To succeed in the next 50 years, the United Nations must tackle global poverty and stop genocide in Bosnia and other nations, panelists said Sunday.
To act, however, the world organization must function in a climate of increasingly fickle public opinion, said U.N. Secretary General Boutros Boutros-Ghali.
"The attitudes of states and people change quickly," he warned. "By the time conclusions are reached on difficult issues, the tides may have turned."
Boutros-Ghali made the opening remarks at a panel discussion on the future of the United Nations. About 750 people turned out for the forum to mark the 50th anniversary of the signing of the U.N. Charter in San Francisco after World War II.
Sen. Daniel Patrick Moynihan, a New York Democrat and former U.S. ambassador to the United Nations, said the organization has entered a new era with the demise of the Soviet Union, which he blamed for deliberately undermining policy for the first 50 years.
But he said it will not survive unless it finds a way to deal with Bosnian Serb aggression in the former Yugoslavia.
"If genocide against the . . . Muslims in Bosnia is allowed to successfully go forward, the United Nations won't be here 25 years from now," said Moynihan, who was on the panel.
His comments touched off a nasty exchange between the senator and Australian U.N. representative Richard Butler, among about 100 ambassadors and U.N. officials in the audience. Butler accused Moynihan of ignoring that "one person in five goes to bed starving" and other social obligations.
Moynihan bristled and interrupted Butler.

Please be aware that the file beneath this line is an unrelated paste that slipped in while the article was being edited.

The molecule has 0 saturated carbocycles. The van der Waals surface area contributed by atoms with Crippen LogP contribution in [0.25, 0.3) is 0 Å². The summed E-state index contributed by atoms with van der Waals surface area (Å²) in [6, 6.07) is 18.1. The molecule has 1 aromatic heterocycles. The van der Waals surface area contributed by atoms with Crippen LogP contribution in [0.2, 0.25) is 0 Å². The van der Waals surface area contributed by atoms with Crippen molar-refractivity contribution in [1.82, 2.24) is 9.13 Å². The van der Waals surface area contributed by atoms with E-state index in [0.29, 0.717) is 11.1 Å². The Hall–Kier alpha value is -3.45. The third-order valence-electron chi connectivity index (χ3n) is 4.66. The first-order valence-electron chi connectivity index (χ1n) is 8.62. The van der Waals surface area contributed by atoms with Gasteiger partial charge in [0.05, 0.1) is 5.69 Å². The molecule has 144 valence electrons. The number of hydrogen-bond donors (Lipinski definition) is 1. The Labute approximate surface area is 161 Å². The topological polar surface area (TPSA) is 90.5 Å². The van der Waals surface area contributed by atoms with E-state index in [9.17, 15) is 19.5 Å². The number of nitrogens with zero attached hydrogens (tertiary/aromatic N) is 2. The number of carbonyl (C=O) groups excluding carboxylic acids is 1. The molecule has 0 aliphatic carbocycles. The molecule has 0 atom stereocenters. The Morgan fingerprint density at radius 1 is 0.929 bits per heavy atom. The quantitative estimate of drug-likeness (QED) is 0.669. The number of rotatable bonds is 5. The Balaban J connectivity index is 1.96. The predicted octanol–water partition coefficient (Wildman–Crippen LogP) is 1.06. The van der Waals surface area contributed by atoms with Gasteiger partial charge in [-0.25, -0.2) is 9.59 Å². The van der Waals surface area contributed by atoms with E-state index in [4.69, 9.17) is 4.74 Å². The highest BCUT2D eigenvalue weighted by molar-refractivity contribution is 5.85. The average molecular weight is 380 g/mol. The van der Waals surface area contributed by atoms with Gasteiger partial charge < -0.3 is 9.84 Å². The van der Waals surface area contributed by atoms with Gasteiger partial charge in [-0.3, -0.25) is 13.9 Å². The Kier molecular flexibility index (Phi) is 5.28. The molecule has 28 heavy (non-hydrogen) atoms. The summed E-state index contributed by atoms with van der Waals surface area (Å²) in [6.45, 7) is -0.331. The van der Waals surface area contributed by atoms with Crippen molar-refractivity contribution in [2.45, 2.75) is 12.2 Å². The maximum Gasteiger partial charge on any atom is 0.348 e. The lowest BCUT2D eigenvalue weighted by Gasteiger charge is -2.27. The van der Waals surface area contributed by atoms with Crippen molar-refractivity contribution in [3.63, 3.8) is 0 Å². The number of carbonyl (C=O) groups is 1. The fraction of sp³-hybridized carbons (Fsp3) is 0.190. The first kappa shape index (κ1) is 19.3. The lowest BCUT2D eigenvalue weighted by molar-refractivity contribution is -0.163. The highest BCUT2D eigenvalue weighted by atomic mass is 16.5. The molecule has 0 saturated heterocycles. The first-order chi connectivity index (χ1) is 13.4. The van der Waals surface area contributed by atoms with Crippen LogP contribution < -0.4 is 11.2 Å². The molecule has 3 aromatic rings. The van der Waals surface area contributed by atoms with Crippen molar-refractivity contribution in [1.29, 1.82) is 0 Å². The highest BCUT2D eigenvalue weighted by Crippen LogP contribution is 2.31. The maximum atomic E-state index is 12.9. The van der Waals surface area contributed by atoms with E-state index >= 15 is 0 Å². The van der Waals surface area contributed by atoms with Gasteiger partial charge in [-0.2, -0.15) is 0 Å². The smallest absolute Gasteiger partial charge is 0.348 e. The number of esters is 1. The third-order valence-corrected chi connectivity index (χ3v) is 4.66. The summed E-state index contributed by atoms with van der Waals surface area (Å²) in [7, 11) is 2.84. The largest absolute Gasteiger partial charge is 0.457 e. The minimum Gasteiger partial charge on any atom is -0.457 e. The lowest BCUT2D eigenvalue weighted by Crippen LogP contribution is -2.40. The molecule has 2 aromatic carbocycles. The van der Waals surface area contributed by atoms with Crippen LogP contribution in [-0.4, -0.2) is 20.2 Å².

"Like letting Orientals into your country?" Moynihan said, referring to Australia's restrictive immigration policies.
Olara A. Otunnu, a panelist and president of the U.N.-affiliated International Peace Academy, was greeted with shouts of "No, no!" when he said nations that bear more of a burden in military actions should have a larger say in determining where and when the troops are used.
Later Sunday, Princess Margaret of Great Britain joined Polish President Lech Walesa, Anglican Archbishop Desmond Tutu and former Costa Rican President Oscar Arias _ all Nobel Peace Prize winners _ at an interfaith ceremony at Grace Cathedral.
An international children's choir mixed sacred waters from the Ganges River, the Jordan River, Australia, New Mexico and elsewhere in a large bowl representing world peace.
California's Episcopalian Archbishop William Swing called for the world's great religions to follow the United Nation's example, and meet in San Francisco to sign a religious charter dedicating their faiths to peace and social justice.